Currently we’re operating on local authority sites with regulations that were passed by the Council in 1959. These definitely need updating. We have a very different mix of people who are plotholders now with a very different set of interests and purposes. New Rules and Regs. need to take account of this change in demography.

Do come along and join the discussion – Garnethill Multicultural Centre 7pm..

Autumn Bonfires

It’s coming up to that time in the year when there’s clearing up to be done. Responding to an enquiry from High Carntyne about burning gardening waste on allotment sites we were directed to the following advice by Sandy Paterson from Land and Environmental Services:

“It is permissible to burn garden rubbish in a Smoke Control zone, but you should not cause a nuisance to your neighbours. However, we would encourage everybody to dispose of their garden rubbish in a sustainable way.

For details of how you can dispose of garden rubbish please contact our Waste Management Section on 0141 287 9700. If you require further information or advice on air quality and smoke control then please phone 0141 287 1059

 

 

 

Judging the New Plotholders’ Awards & the Civic Canteen

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Sarah Henry & Iain Sutherland

We had a wonderful day judging the New Plotholder Awards (. Our new judge, Angela Smith from the RHS, is knowledgeable, enthusiastic and passionate about allotments and the benefits they provide. (Full results for 2018 on the Awards page.)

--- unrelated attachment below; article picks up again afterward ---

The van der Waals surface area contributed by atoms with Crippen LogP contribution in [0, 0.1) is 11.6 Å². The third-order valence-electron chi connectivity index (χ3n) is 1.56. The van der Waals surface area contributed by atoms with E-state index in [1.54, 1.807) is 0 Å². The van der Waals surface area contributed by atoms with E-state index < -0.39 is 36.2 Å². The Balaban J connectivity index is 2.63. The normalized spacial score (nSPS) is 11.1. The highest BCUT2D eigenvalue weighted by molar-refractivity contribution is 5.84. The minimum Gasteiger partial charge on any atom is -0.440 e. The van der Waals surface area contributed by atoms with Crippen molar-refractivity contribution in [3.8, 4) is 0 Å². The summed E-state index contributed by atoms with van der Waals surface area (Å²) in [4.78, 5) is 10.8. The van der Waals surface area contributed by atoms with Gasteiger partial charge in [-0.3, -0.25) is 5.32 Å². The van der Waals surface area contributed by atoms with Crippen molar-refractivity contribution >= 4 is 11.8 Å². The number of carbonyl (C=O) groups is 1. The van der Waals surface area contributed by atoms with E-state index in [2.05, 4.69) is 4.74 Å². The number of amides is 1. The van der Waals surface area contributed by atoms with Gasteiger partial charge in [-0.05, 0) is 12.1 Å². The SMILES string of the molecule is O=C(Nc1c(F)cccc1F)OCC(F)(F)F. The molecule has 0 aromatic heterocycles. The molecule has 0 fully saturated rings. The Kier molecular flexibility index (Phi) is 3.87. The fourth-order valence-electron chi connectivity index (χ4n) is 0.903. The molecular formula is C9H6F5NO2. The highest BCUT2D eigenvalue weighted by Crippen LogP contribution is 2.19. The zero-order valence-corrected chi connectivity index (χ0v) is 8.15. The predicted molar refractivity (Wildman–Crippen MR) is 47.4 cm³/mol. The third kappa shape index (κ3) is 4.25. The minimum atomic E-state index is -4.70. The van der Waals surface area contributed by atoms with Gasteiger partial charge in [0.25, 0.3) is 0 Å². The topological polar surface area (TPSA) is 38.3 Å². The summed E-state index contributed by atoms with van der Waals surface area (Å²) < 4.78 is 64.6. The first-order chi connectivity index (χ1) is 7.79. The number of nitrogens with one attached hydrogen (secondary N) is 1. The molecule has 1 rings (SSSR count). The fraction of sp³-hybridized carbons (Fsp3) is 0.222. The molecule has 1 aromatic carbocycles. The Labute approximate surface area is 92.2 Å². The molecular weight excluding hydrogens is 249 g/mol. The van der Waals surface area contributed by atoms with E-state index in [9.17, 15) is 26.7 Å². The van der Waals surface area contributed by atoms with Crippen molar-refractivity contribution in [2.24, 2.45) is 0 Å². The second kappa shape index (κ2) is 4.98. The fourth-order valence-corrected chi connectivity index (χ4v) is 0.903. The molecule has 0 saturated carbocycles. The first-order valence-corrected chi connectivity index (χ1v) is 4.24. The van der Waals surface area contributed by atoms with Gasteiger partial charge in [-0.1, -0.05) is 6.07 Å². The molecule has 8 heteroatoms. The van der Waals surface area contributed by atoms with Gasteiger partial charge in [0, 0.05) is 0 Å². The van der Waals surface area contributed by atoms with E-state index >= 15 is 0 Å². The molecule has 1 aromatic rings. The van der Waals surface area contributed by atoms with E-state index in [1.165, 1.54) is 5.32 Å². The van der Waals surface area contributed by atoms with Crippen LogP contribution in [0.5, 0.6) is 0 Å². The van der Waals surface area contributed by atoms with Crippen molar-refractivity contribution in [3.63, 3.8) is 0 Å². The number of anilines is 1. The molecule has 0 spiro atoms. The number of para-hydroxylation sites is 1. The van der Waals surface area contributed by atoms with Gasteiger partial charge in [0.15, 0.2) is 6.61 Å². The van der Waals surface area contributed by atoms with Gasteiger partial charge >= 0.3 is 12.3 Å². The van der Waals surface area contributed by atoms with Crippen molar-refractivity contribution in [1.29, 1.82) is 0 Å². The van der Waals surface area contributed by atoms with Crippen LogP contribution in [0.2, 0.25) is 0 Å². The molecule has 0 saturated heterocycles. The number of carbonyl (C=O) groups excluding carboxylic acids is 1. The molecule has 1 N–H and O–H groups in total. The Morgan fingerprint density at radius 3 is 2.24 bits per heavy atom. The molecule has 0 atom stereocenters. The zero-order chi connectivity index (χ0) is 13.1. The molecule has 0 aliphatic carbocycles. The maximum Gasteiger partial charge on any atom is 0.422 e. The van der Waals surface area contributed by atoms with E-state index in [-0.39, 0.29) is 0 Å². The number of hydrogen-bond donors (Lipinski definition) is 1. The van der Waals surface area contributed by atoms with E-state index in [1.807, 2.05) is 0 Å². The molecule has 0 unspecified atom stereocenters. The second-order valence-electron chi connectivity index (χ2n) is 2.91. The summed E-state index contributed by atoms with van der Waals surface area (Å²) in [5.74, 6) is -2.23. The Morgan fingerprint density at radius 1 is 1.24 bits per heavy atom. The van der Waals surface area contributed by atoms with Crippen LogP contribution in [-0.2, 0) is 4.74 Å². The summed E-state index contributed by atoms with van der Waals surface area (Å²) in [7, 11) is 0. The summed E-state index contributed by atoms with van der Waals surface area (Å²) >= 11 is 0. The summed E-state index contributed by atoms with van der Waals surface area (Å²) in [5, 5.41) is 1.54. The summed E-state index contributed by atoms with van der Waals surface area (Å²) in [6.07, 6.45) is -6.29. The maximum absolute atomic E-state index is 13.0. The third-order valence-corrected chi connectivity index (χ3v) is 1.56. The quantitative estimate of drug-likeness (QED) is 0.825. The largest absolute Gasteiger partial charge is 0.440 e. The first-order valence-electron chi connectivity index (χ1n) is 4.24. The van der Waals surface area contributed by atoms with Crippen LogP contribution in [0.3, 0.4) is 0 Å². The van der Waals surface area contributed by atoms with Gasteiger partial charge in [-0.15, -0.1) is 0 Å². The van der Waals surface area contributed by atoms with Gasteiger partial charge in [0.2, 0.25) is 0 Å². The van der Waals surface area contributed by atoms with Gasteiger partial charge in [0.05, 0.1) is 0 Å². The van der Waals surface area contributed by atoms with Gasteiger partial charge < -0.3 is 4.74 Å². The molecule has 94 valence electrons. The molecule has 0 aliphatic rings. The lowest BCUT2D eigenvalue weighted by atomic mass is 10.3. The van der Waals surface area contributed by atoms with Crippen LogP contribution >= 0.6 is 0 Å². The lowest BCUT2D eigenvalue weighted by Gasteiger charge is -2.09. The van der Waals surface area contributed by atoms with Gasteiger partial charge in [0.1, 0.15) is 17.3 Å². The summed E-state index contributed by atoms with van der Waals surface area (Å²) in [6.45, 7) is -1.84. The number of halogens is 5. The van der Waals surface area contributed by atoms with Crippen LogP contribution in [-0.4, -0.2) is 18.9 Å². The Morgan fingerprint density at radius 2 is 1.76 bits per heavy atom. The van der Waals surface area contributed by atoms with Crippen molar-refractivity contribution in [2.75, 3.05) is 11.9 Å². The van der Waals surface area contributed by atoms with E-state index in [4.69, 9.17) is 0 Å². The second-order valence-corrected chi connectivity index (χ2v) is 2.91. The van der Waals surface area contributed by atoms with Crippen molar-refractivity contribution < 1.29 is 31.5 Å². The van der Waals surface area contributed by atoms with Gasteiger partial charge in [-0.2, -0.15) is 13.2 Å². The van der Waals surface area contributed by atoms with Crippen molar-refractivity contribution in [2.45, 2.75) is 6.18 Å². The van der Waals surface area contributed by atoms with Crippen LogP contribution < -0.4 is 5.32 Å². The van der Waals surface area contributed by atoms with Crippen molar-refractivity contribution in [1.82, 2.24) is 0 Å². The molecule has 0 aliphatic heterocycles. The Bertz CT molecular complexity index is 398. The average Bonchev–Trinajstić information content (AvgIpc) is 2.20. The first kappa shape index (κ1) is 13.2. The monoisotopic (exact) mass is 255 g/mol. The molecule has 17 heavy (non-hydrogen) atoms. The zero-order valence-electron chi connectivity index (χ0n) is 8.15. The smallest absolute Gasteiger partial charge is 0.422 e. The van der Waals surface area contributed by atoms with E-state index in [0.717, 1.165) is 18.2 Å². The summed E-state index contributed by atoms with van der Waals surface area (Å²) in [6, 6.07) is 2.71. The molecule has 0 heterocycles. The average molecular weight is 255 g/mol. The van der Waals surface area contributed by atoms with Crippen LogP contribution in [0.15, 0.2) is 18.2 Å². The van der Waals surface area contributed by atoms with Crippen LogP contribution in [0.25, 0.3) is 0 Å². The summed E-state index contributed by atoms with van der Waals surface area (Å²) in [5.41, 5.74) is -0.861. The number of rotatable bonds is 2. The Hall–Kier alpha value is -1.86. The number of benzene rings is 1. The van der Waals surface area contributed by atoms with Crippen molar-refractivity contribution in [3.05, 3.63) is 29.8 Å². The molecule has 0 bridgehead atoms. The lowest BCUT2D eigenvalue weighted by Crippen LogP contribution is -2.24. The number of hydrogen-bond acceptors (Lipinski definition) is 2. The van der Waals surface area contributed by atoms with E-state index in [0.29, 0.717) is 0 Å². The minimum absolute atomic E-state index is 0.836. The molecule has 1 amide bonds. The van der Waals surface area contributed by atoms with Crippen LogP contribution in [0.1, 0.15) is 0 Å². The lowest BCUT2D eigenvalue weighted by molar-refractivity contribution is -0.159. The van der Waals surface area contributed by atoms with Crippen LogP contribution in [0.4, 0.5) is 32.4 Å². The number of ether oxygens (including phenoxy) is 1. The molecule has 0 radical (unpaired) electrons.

We were extremely impressed with the all hard work that had gone into each of the plots. There was a wonderful variety and creativity of approach displayed by the applicants, with sheds and greenhouses built out of recycled materials and clever ideas for garden planning and planting. This was made all the more impressive since new plotholders had been confronted by extremely challenging conditions. Many of the plots were overgrown with pernicious weeds and full of rubbish which had to be cleared first. It was incredible how quickly they had all been transformed into productive, healthy and inspiring growing spaces.

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The standard of the plots was so high that it took Angela’s expert eye to pick out the finer details between the various applicants. Selecting the winner was tough and we spent a full hour discussing it. John Moody from South Western Allotments took top place, with Michael Ekins from Mansewood Allotments as second. Both of them had shown real imagination in transforming difficult plots and creatively recycling materials to make beds and sheds. Angela was especially keen on allotments which showed environmental responsibility and had systems for composting and water harvesting in place.  All in all, it was a fantastic day and I am looking forward to next year already.

Many thanks to Angela and to all the applicants for allowing us onto their plots, each one was special and unique.

Pop-Up Civic Canteen

As part of the cultural strand of Glasgow 2018 European Championships the Civic Canteen will be open from Thursday August 9thto Sunday August 12th, see the programme at Civic Canteen . In the evenings there will be workshops using local and seasonal ingredients.  Jan MacDonald from Mansewood Allotments will be co-hosting the workshops on Thursday and Saturday with Scotland’s National Chef Gary Maclean .

 

Harvesting Underway

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Jams, Pickles and Cakes

As the harvesting of this season’s fruit and veg gets underway spare a thought for the October Celebration. It would be great if you would set aside a few jars of jam and/or pickles that we can put on the GAF stall.  Courgette and carrot cakes, blackcurrant muffins, summer fruit drizzle cakes etc will also be most welcome to supply the café. If you think you can help please contact us through this website (Contact).